History of the Nativity Scene by Robert A. Selig
Transcribed from November 2008 Ostfriesen “NeuesBlatt” (newspaper)
Ostfriesen Heritage Society, Grundy Center, Iowa
Asked about the mental picture that comes to mind when they think about Christmas, most Christians the world over will place the Krippe, the nativity scene, at the very top of their list, together with the Christmas tree and the smells of Christmas emanating from the kitchen as they remember them from their childhood. And how could it be any other way when the Weihnachtskrippe, the visual representation of the birth of Christ, is the very reason for the celebration of Christmas?
What is a Weihnachtskrippe? The term Krippe, used to describe a nativity scene in German, comes from the old High German word Krippa. Originally, the term was used to describe a Flechtwerk, (wickerwork or basketwork) and was applied to a trough-like or basket-like contraption used to feed large animals such as cows or horses in a stable. The various English terms used to convey the meaning of German Krippe-crèche from the French meaning “Infant bed,” or manger as well as the German-language rooted words crib, a term used especially in the United Kingdom, and cradle all preserve both the religious as well as the real world content of the word.
Depicting the Holy Family in a stable with Christ child in a manger is based, of course, on the well-known description in the Gospel of Luke, beginning with chapter 2, verse 7, “And she brought forth her firstborn son and wrapped him in swaddling clothes and laid him in a manger because there was no room for them in the inn.” Verses 12 and 16 describe the image to the shepherds as well, “And this shall be a sign unto you; Ye shall find a babe wrapped in swaddling clothes, lying in a manger…And they came with haste and found Mary and Joseph and the babe lying in a manger.”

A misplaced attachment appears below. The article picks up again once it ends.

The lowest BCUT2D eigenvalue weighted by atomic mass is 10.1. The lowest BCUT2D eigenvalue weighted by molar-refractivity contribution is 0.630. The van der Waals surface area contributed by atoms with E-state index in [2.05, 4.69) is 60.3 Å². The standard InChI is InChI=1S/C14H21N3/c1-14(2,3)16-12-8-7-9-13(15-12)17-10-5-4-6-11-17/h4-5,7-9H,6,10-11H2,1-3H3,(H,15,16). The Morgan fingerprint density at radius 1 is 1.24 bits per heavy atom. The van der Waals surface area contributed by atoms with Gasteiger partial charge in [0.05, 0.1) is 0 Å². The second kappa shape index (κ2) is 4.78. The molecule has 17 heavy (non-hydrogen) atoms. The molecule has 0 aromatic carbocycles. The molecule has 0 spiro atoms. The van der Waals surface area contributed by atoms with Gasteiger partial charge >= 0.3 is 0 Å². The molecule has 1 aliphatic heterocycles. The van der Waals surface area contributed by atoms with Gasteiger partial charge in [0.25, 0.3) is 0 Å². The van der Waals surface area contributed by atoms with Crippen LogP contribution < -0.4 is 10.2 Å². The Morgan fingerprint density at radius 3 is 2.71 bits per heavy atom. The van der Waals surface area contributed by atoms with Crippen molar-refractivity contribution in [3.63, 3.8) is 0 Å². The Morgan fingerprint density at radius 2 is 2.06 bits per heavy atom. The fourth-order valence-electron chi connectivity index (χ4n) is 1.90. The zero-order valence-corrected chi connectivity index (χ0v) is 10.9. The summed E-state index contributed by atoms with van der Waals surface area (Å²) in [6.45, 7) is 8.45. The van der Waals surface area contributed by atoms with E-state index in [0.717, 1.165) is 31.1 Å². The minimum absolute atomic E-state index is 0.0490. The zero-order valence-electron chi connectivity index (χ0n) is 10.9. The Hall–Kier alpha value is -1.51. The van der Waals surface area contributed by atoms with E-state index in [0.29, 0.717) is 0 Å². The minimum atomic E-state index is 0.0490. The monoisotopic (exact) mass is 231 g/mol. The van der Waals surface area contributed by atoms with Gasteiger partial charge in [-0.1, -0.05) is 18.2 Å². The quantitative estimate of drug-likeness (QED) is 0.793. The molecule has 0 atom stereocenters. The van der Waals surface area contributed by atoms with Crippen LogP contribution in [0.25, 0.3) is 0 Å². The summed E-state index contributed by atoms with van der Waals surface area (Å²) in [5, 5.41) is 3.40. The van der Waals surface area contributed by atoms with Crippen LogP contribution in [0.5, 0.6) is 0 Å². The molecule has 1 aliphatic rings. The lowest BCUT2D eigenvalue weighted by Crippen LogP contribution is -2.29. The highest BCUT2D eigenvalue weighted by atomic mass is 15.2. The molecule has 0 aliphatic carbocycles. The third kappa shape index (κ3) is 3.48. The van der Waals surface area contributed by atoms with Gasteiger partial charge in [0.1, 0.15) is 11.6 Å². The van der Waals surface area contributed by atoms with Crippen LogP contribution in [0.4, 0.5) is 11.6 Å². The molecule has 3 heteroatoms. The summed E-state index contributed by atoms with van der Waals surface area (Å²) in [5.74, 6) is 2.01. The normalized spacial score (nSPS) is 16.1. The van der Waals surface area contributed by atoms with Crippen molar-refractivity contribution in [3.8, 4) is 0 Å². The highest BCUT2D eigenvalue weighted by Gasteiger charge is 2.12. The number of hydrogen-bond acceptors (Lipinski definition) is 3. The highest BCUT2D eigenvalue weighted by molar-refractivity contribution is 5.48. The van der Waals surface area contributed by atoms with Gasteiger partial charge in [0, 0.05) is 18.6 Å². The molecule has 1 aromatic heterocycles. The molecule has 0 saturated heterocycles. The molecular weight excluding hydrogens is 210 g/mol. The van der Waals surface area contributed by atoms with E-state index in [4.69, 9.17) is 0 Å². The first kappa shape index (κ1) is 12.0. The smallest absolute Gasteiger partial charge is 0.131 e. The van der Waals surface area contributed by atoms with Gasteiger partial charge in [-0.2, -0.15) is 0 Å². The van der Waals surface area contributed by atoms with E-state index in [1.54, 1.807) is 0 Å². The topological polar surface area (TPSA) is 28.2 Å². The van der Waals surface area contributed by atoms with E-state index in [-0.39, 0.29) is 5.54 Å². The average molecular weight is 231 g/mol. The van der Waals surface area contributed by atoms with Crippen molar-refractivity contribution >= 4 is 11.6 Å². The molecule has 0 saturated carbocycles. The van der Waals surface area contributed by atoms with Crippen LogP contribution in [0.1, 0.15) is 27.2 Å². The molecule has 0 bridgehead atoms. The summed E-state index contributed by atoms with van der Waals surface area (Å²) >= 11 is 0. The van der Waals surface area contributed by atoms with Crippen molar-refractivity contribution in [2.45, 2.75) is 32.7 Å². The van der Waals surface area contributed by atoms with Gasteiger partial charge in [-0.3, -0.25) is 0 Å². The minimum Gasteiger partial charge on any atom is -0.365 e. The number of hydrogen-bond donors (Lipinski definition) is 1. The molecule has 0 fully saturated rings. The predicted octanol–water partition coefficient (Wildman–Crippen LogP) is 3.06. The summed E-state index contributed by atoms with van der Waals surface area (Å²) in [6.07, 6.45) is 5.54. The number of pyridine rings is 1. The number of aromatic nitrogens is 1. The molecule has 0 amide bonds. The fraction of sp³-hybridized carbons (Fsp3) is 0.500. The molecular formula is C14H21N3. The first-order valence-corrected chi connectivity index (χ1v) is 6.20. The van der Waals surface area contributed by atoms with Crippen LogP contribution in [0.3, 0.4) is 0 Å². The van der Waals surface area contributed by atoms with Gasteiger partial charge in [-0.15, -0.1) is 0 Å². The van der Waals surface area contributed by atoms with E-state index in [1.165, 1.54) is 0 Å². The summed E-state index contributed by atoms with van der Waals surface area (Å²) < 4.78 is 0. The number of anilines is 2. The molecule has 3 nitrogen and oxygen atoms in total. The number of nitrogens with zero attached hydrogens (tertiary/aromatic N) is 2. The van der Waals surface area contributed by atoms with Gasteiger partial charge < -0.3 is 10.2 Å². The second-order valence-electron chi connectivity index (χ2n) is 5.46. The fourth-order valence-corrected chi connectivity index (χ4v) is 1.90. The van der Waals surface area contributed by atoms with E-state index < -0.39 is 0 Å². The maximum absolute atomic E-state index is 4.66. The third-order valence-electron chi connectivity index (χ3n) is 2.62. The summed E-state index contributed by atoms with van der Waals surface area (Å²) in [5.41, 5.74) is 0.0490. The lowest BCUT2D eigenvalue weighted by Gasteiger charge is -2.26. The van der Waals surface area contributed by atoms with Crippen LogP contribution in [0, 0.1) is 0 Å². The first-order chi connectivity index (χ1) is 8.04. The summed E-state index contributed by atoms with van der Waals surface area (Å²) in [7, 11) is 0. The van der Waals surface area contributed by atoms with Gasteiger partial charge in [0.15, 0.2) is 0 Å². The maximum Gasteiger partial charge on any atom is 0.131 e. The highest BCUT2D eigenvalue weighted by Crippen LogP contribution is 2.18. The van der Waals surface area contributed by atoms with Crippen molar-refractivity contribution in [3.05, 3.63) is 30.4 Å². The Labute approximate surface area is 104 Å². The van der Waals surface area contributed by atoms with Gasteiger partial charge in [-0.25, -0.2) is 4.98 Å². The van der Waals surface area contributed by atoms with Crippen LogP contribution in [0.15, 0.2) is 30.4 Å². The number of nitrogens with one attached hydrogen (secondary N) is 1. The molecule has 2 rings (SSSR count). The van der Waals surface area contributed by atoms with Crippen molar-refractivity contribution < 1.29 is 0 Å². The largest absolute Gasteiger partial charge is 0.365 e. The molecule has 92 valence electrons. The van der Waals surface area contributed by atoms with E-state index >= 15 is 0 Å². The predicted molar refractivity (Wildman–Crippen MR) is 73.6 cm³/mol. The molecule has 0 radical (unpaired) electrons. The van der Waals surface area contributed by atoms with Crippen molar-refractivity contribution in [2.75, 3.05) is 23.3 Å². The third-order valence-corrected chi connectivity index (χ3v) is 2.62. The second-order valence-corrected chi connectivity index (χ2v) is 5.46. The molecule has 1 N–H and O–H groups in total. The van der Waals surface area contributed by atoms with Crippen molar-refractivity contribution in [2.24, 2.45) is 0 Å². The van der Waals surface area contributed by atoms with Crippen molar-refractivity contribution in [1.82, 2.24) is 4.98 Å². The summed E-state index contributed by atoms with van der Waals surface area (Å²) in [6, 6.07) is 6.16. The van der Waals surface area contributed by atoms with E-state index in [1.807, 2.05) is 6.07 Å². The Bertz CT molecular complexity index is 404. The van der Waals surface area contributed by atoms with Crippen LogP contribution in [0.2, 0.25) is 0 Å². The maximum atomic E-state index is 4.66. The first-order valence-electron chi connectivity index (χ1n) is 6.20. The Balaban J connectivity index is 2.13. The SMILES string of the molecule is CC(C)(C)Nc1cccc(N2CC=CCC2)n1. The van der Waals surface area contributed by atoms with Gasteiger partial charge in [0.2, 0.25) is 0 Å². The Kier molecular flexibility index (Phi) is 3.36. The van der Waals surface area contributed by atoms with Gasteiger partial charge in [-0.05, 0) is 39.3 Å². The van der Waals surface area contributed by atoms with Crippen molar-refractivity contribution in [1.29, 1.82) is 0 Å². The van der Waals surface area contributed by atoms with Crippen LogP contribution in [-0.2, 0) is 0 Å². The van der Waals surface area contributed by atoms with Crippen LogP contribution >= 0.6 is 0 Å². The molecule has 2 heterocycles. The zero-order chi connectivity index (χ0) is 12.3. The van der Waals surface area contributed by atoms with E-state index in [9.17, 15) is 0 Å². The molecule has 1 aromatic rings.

Some historians see the origins of the three-dimensional depiction of the events in Bethlehem in the writings of Origines (circa 185-254 AD). Origines describes how pilgrims came to Bethlehem from all across the Roman Empire to visit the grotto where Christ’s crib was said to have stood. Since traveling to Bethlehem was not an option for most people, the early church is said to have encouraged the construction of nativity scenes in places were Christians met. Similarly shrouded in tradition is the creation of the first nativity scene by St. Francis of Assisi in 1223. According to Thomas of Celano, Francis’ nativity scene consisted of but a straw-filled manger set between a real ox and a donkey with the manger acting as the altar for the Christmas Mass. In 1289 in Rome, a chapel with an altar in one of the aisles of the church was found. A set of figures depicting the three wise men praying in front of the Christ child in his crib were added to the altar in 1291. (Historians see this as the oldest and still existing nativity scene).
Little is known about the manger set-up until 1500s. The early sixteenth century was a time of religious struggle, of Protestant reformation and Catholic renewal. The answer to the questions as to why nobles at court, clergy in their churches, and burghers in their houses began to set up nativity scenes during the sixteenth and seventeenth centuries may well lie within the context of the heightened spirituality and intense religious strife of the times.
From the churches and courts the Krippe soon spread into the homes of the burghers and the huts of the peasants—Lutheran, Catholic, Calvinist, and Moravian alike—where, located at the foot of the Christmas tree, it became the center of the observance of Christmas during the eighteenth century in Europe as well as in the New World.
In 1747, settlers in Bethlehem, Pennsylvania, are said to have set up the first Christmas tree in North America; and a few years later, we also hear of nativity scenes in the homes of German settlers in Pennsylvania.